such-beautifully-shot-scenes

ya girl is here with her the last jedi review

here’s my non-spoiler review: the writing is terrible the movie is shit and i honestly think that rian was drunk while writing this

spoilers under the cut 

ok so 

le good

- acting, everyone was incredible. Especially Daisy Mark and Adam. 

-Cinematography in some scenes. That hyper-speed scene was breathtaking. 

- REY. Even when she was ooc i still loved her and i adore Daisy.

-The first 30 or smth minutes of the movie was good, we had stormpilot and rey was in character and it was just nice to watch

-the Kylo Ren characterization (only kylo i will get to this point later) was good. He’s evil and that’s it . Too bad that he is a fascist and an abuser and i want to kick him in the face with a truck so I couldn’t enjoy it but honestly you can see that Rian nutted every time Kylo spoke in tfa so I will take any good writing that i can get.

-THE FINNREY REUNION it was one of the best scenes in the entire movie. It was emotional happy and just nice. 

-that poe rey interaction. yes give me the gay power duo

- i liked rey’s second outfit

-Luke’s death was a beautifully shot scene too bad that is was shi-


ok i cannot find any more good in this film so 

the bad or the scenes that made me want to die

- whomst the fuck does Rian think he is? He literally changes so much in this film. He ends the entire skywalker family for fuck’s sake. Who gave him the fucking power? You are not ending a trilogy Rian get your head out of your ass

- Why does this movie treat its female characters so badly? Rey does not have a storyline, she is just a plot device in Kylo Rat’s storyline. Rose is not a well-thought-out character, she is just there for forced hetero romance. Her storyline does not matter at all.

-Yeah while we are at that; poe finn and rose’s storyline does not matter. They literally could’ve done anything in the entire “storyline” and it wouldn’t change shit. I don’t know what Rian was thinking when he was writing this

-like everyone is so ooc? It was painful to watch rey poe and luke in some scenes

-The movie is f u l l of plotholes. In it’s most basic form, okay so resistance has a fuel problem. But the first order doesn’t? They literally can jump a little or send a few ships? What the fuck?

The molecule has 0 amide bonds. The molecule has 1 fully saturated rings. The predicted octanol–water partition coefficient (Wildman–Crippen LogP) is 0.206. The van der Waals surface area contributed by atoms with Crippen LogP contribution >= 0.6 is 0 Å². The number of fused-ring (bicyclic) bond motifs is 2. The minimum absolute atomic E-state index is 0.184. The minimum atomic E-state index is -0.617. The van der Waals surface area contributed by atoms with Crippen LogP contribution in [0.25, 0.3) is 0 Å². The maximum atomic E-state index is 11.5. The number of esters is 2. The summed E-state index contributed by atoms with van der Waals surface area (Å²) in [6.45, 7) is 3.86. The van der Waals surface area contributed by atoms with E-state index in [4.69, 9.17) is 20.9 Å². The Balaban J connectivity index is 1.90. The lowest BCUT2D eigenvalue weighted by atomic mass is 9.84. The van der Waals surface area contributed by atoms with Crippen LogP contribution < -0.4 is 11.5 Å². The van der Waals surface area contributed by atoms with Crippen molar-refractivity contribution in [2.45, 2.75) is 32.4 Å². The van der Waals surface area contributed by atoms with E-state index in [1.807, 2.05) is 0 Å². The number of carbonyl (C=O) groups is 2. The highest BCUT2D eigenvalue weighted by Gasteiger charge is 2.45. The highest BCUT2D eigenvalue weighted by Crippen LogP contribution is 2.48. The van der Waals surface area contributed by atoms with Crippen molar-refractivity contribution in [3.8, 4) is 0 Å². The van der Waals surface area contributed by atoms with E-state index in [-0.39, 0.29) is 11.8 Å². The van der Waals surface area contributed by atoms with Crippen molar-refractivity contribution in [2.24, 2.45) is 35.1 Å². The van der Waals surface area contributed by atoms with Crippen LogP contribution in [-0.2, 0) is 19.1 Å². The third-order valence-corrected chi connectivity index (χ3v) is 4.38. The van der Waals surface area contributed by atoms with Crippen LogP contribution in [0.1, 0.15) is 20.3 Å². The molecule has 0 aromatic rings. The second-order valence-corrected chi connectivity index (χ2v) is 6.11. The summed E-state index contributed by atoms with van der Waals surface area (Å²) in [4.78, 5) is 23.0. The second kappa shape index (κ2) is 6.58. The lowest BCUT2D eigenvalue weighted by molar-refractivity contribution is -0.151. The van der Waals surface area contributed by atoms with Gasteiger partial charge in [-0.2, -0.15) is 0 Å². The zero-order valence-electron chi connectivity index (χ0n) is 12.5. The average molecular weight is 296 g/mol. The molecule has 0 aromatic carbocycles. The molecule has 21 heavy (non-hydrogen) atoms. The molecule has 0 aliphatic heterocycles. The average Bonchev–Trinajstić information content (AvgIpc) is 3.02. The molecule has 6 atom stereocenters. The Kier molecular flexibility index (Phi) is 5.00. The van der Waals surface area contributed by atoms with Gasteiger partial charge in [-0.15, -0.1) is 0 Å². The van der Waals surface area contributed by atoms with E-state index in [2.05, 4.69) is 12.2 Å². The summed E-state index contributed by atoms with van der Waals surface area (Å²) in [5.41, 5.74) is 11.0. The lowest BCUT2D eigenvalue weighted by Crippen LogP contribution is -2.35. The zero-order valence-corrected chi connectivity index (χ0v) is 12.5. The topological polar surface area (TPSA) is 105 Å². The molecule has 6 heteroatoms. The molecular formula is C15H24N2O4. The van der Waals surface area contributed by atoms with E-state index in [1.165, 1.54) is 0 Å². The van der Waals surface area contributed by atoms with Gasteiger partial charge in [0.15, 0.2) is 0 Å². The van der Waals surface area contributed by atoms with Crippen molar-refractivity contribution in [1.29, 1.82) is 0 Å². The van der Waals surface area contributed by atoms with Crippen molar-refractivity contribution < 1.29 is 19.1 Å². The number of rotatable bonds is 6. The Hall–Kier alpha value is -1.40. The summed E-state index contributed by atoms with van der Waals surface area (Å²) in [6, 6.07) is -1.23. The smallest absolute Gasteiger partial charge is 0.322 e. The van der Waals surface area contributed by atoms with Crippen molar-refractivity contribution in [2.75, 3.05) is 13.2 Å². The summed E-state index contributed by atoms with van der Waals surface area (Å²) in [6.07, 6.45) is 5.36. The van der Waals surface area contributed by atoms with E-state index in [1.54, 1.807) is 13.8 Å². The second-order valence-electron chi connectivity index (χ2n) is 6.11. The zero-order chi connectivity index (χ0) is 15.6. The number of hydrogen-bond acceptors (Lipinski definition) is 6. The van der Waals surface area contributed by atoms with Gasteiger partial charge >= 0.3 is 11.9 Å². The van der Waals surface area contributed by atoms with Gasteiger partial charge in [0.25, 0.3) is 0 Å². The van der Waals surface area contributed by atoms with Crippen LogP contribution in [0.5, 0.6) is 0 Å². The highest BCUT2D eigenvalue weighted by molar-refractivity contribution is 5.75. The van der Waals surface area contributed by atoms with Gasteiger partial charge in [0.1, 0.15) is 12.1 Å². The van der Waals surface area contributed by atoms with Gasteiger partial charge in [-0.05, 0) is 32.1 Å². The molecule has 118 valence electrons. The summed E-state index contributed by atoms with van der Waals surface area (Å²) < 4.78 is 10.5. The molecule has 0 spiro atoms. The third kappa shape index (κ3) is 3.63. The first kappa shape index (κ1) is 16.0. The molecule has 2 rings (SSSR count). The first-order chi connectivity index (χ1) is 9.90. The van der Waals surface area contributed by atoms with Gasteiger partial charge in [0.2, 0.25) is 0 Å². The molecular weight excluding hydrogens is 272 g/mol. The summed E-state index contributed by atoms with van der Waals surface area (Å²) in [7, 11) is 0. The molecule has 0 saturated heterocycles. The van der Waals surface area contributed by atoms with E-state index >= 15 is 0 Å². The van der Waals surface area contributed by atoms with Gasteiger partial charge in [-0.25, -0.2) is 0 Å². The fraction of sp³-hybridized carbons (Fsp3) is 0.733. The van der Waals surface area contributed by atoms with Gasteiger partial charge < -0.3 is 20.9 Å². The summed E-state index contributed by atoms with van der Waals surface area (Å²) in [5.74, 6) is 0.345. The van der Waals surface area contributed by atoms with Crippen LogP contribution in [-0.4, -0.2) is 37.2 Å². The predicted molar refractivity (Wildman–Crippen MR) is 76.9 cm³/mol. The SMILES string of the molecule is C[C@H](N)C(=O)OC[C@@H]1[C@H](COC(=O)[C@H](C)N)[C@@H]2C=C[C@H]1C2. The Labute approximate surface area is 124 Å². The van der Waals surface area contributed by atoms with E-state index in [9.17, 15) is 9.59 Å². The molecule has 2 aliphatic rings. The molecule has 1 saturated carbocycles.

-The movie treats it’s POC characters so fucking badly I wanted to choke rian with my own two hands

-Yes so, What is the plot of the movie you ask? Kylo Rat and for some reason his non-redemption. This fucker literally killed his father, tried to kill Finn, killed Leia (i mean he doesn’t know that she’s alive so that makes her dead from his pov) and tried to kill Rey multiple times. He was okay with the entire resistance dying because of this “ let the past die bullshit”. He manipulated Rey throughout the movie and I am just sick of him. “Star Wars is about hope!11!!!1″ “Anakin had a redemption !111!!”  first of all george lucas himself thinks that Anakin didn’t have a redemption; he just saved Luke and died. I would’ve agreed to the hope thing if he dIDNT KILL LEIA IN THE FIRST HOUR OF THE FUCKING MOVIE. THIS FUCKER IS A VILLIAN A BAD GUY HE IS NOT A BAD BOI THAT NEEDS SAVING, HE IS BAD HE IS EVIL FUCK YOU FOR ROMANTICISING HIM

-Rey/o force skyping was the most ridiculous thing i watched with my own two eyes

-May i ask how long does this movie take place? Because Rey literally sleeps a few times while the entire finn poe rose storyline happens in 18 hours or something.

-This movie was a big fuck you to everyone who tried to come up with theories.

snoke? he’s dead fuck you

Rey’s parents? nobodies, lmaooo you thought we would come up with something logical? fuck you

-Rian wrote this script before he watched tfa and oh my god does it show, everything jj tried to do with tfa is not cared or entirelly forgotten.

-it just has such a shitty writing like for fuck’s sake

-If you are brining back an old character as a force ghost at least bring ewan back? Like we all know this guy wears his jedi robes under his clothes every day in case someone calls him. Give him what he wants and give me another scene with my boi Obi-wan Kenobi. BUttt yees Yoda, 

- Rian Johnson, you are writing a star wars movie not a marvel movie stop it with the jokes



I literally can go on but it is getting late and this post is a becoming a mess.

sorry for any mistakes i am not a native speaker and i am too angry to come up with actual grammatically correct logical sentences.

Summary, fuck rian johnson and someone get his new trilogy away from him.

Fall 2017 Update!

Hey, this blog still exists! It’s been about half a year since I’ve written anything up, and it’s been a bussyyyyy time in my life. Got married, started a new position and found out I’m going to be a father next spring! Amidst all of those changes, I’ve still somehow managed to see a bunch of movies over the last 6/7ish months. I wanted to do a kind of catch-up on here to make up for lost time, a kind of ‘speed round’ for the blog. I’ll still do my end of year top 8 early January I’m sure, but I wanted to get something up before then (and I’ll be honest, we ran out of work at my job today and they’re making us watch Hocus Pocus on a super small TV in the auditorium so I’m boooorrrred). So anyway, here’s some thoughts on a selection of movies I’ve caught over the last few months!